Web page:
7 Reasons to Vote in This Year's Mid-Terms

Discussion in 'Politics' started by Adam's Apple, Oct 17, 2006.

  1. Adam's Apple
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    Adam's Apple Senior Member

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    These are not my priorities, but its a thoughtful list that affects everyone.

    Seven Reasons to Vote
    By Elaine S. Povich, AARP Bulletin
    October 17, 2006

    Think this Election Day doesn't matter? Think again. From the Iraq war to the future of Social Security, from the fate of pension plans to the complexities of long-term care, Americans have a huge stake in politics 2006.

    This could be the most important election in a decade, experts say, even though the presidency is not up for grabs. The outcome of the midterm elections of all U.S. House members, 33 senators and 36 governors could determine the course of the nation for years to come.

    "This election is about 'Do you like the direction of the country, or do you want a change?' " says Stuart Rothenberg, a nonpartisan political analyst in Washington. "Change, or the status quo?"

    The answer to that question lies, of course, in the candidates voters choose. And in sizing up those candidates, voters have a lot of issues on their minds—and many reasons to vote. In an AARP Bulletin poll of 1,000 Americans 18 and older conducted by International Communications Research of Media, Pa., the war in Iraq topped the list of their concerns.

    Next in line are the cost of health care and prescription drugs, corruption in government, energy prices and Social Security's future.

    (Singled out for discussion in this article are Social Security, Medicare, long-term care, economic security, health care reform, integrity in government, Presidential power and Congressional oversight. Also given a mention are immigration, stem cell research, education, medical malpractice, and identity theft.)

    For full article:
    http://www.aarp.org/bulletin/yourlife/seven_reasons_to_vote.html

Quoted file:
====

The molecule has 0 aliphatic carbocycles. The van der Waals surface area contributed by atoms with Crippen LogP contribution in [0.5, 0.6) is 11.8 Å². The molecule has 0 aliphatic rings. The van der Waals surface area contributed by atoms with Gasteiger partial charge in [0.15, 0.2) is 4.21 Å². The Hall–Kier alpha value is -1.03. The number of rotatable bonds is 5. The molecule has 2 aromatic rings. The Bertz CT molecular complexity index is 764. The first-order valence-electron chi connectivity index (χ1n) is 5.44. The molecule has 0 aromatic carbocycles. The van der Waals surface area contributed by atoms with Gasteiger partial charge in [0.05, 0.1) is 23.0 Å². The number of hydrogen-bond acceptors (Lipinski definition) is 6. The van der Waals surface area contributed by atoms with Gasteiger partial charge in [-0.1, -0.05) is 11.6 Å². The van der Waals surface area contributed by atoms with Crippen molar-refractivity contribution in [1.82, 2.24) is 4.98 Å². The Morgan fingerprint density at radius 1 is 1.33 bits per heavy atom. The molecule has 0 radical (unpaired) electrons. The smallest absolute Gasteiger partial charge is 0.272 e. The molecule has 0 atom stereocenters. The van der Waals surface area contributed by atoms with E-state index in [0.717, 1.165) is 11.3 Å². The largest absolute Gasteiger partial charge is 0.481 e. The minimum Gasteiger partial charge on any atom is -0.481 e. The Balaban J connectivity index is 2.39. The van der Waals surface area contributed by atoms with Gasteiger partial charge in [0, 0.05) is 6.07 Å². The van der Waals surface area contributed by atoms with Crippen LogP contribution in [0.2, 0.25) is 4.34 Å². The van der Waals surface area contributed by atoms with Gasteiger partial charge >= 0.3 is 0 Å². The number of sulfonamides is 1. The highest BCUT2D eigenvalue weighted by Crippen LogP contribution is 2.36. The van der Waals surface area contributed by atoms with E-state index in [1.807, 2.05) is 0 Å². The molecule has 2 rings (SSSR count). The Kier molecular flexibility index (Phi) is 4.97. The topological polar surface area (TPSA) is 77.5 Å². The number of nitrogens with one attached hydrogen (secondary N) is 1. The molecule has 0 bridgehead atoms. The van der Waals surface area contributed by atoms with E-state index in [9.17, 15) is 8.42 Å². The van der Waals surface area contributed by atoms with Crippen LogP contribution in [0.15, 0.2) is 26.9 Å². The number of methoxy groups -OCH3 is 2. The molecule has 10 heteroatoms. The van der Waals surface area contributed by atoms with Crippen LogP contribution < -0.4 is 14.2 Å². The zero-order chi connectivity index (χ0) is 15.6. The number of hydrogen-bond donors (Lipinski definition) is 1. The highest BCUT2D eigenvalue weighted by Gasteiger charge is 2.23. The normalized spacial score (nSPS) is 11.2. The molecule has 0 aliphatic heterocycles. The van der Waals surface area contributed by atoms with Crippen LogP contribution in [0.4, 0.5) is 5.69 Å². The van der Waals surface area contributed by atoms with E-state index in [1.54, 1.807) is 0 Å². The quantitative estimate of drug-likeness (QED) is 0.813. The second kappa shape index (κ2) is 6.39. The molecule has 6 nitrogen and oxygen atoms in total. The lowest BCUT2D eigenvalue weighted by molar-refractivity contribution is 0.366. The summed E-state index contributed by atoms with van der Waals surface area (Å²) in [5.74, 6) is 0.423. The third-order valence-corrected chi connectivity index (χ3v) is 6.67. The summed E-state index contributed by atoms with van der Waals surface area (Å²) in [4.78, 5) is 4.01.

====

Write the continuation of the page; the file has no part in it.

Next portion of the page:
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  2. Avatar4321
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    Avatar4321 Diamond Member Gold Supporting Member

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    I find it interesting that the presumption seems to be that voting Democrats in would issue the change when they are the ones standing in the way of all the reforms.
     
  3. Adam's Apple
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    Adam's Apple Senior Member

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    There would be no change for the better with the Democrats in charge of Congress, and things would get a lot, lot worse. I don’t think a majority of Americans buy the Democrats’ solution to the WOT, immigration, handling the energy crisis, abortion, the marriage issue, getting Christianity out of the public arenas, or any of the other hot political issues.

    I wonder about these election polls—where they are taken and the people selected to participate. I am assuming these polls are conducted on the East or West Coast with people living in those areas, and that conservatives do not get included in the mix. If they do get included, it is by a very small percentage so that the poll results reflect the liberal agenda. I have great difficulty believing that discontented conservatives would send a liberal Democrat (the only kind allowed in today’s Democrat Party) to Washington to represent them, and I have an even greater problem believing that conservatives will sit this election out—not with the issues that are on the table.
     
  4. Hobbit
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    Hobbit Senior Member

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    The Democratic victory has been predicted using the same polling methods used to predict Kerry's victory in '04. These polls, however, are further off because they only ask people, "Democrat or Republican" and do it as a national thing. This is a midterm election. What the nation as a whole decides doesn't really matter. What matters is the individual races. It's not "Democrat or Republican," it's, taking my district for an example, "Nathan Deal or John Bradbury?" Well, I might not be happy about Mark Foley or McCain-Feingold, but Nathan Deal has been largely voting the way I want him to, and while John Bradbury claims he'll bring 'fiscal responsibility' and claims to be a 'fiscal conservative,' he also seems to support socialized medicine and using government strongarming to force companies to keep their operations locating in the United States, rather than removing the oppression that drove them out. He would also be beholden to Nancy Pelosi, who pressures all incoming Democratic Reps. into signing an agreement that, unless given permission, they'll vote with her on every issue. Therefore, barring the unforseen, I'll be voting for Nathan Deal.
     

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